Sunday, November 10, 2013

Being Thankful for What’s on the Inside

 November has arrived and with it the season of Thanksgiving. Cultures around the world recognize and celebrate the harvest reconnecting them to ancient ways. In the United States the connection of Thanksgiving to the harvest festivals of old is not taught as part of the history and meaning of the holiday celebration. This is not surprising in a culture dominated by a religious group that strives to disconnect itself from anything that existed prior to its inception outside the history recorded in its holy text. I was taught that as an American I was to give thanks on this day in honor of the pilgrims befriending the Native Americans at Plymouth Rock and receiving their aid in surviving the harsh winter. The only connection to celebrating the harvest was the poorly documented history of a feast celebration. I found the celebration left a bad taste in my mouth as I got older. I disliked celebrating this feast because of the resulting devastation of the Native Americans at the hands of the immigrating people from across the pond. It took me many years in my pagan path to realize that Thanksgiving was a twist of the harvest festivals I celebrated as Lughnasadh, Mabon, and Samhain. So here we are in the throngs of yet another harvest festival yet this time we also find ourselves in the midst of windershin spiraling. We have celebrated the grain harvest. We have celebrated the fruit harvest. And we have celebrated the livestock and soul harvest. So what are we to celebrate now?
We are taught that this celebration calls for us to be thankful for all that we have. As a pagan, I have celebrated my thankfulness for all that I have in my life three times over now. I learned that in conjunction to celebrating the grains, fruits, and meats each of the harvest festivals is a time to list all the things I am thankful for in my life and honor the blessings bestowed upon me by the gods. So as I watch the thanksgiving parade of Facebook posts each day describing one thing each of my family and friends are thankful for I find myself thinking I’ve already shown the gods my thankfulness for these things; family, extended family, friends, job, pets, health, home, etc. My list got longer and longer with each harvest festival but now at Thanksgiving I seem to have run out of things to give thanks for. That is when I realized I was working against the spin of universal energy. I noticed many of the posts and nearly all of the things on my list were external and I needed to be internally focused.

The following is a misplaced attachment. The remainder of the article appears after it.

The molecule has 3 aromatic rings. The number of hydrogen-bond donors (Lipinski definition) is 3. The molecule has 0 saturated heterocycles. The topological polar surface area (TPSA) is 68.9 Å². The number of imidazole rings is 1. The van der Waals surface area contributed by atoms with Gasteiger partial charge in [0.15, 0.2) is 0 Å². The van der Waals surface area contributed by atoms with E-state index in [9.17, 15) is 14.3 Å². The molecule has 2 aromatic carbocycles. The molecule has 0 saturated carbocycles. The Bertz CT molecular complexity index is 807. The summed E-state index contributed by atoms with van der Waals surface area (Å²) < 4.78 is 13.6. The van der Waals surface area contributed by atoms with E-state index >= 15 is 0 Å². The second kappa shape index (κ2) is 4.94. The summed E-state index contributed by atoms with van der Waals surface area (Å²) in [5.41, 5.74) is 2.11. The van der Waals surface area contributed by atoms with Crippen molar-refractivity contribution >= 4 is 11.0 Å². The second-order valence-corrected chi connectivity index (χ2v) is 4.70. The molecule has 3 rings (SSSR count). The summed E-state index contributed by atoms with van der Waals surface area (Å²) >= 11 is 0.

During this time of year, many pagans turn to self-reflection and shadow work. My shadow work, like many others I have talked with, involved looking within for negative aspects so that we may work on them in order to learn and grow. But I conjecture that not all shadow work must flow in this frightening manner.  A positive, thankful spin can help in addressing our shadows and keep us in the holiday spirit. This is also a great way to begin one’s shadow work for the winter months and show our thankfulness to the gods for their teachings over the previous year.